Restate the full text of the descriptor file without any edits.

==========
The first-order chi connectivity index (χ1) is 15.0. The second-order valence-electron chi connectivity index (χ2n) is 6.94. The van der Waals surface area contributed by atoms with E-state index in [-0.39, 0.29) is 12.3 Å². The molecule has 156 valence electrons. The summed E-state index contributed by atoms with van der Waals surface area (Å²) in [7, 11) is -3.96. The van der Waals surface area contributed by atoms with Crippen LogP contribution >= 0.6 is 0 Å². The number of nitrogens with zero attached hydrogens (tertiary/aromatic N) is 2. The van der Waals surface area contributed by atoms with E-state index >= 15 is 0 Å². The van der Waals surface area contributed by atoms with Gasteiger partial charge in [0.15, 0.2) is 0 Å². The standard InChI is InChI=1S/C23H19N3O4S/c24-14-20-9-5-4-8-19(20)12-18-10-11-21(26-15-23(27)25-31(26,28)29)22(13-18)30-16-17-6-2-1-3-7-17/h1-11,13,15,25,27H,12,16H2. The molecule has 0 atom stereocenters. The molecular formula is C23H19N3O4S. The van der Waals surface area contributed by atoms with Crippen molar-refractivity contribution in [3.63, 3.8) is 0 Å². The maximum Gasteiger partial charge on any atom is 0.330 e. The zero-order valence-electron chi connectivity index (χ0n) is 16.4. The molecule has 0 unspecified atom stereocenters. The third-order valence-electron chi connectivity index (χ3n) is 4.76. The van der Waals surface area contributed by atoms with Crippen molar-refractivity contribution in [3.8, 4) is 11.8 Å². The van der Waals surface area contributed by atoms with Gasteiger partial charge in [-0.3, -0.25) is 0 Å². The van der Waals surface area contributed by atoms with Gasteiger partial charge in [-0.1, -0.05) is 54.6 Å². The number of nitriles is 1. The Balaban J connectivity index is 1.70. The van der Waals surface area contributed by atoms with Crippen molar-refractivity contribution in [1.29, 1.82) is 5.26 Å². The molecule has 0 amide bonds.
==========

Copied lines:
The first-order chi connectivity index (χ1) is 15.0. The second-order valence-electron chi connectivity index (χ2n) is 6.94. The van der Waals surface area contributed by atoms with E-state index in [-0.39, 0.29) is 12.3 Å². The molecule has 156 valence electrons. The summed E-state index contributed by atoms with van der Waals surface area (Å²) in [7, 11) is -3.96. The van der Waals surface area contributed by atoms with Crippen LogP contribution >= 0.6 is 0 Å². The number of nitrogens with zero attached hydrogens (tertiary/aromatic N) is 2. The van der Waals surface area contributed by atoms with E-state index >= 15 is 0 Å². The van der Waals surface area contributed by atoms with Gasteiger partial charge in [0.15, 0.2) is 0 Å². The standard InChI is InChI=1S/C23H19N3O4S/c24-14-20-9-5-4-8-19(20)12-18-10-11-21(26-15-23(27)25-31(26,28)29)22(13-18)30-16-17-6-2-1-3-7-17/h1-11,13,15,25,27H,12,16H2. The molecule has 0 atom stereocenters. The molecular formula is C23H19N3O4S. The van der Waals surface area contributed by atoms with Crippen molar-refractivity contribution in [3.63, 3.8) is 0 Å². The maximum Gasteiger partial charge on any atom is 0.330 e. The zero-order valence-electron chi connectivity index (χ0n) is 16.4. The molecule has 0 unspecified atom stereocenters. The third-order valence-electron chi connectivity index (χ3n) is 4.76. The van der Waals surface area contributed by atoms with Crippen molar-refractivity contribution in [3.8, 4) is 11.8 Å². The van der Waals surface area contributed by atoms with Gasteiger partial charge in [-0.3, -0.25) is 0 Å². The van der Waals surface area contributed by atoms with Gasteiger partial charge in [-0.1, -0.05) is 54.6 Å². The number of nitriles is 1. The Balaban J connectivity index is 1.70. The van der Waals surface area contributed by atoms with Crippen molar-refractivity contribution in [1.29, 1.82) is 5.26 Å². The molecule has 0 amide bonds.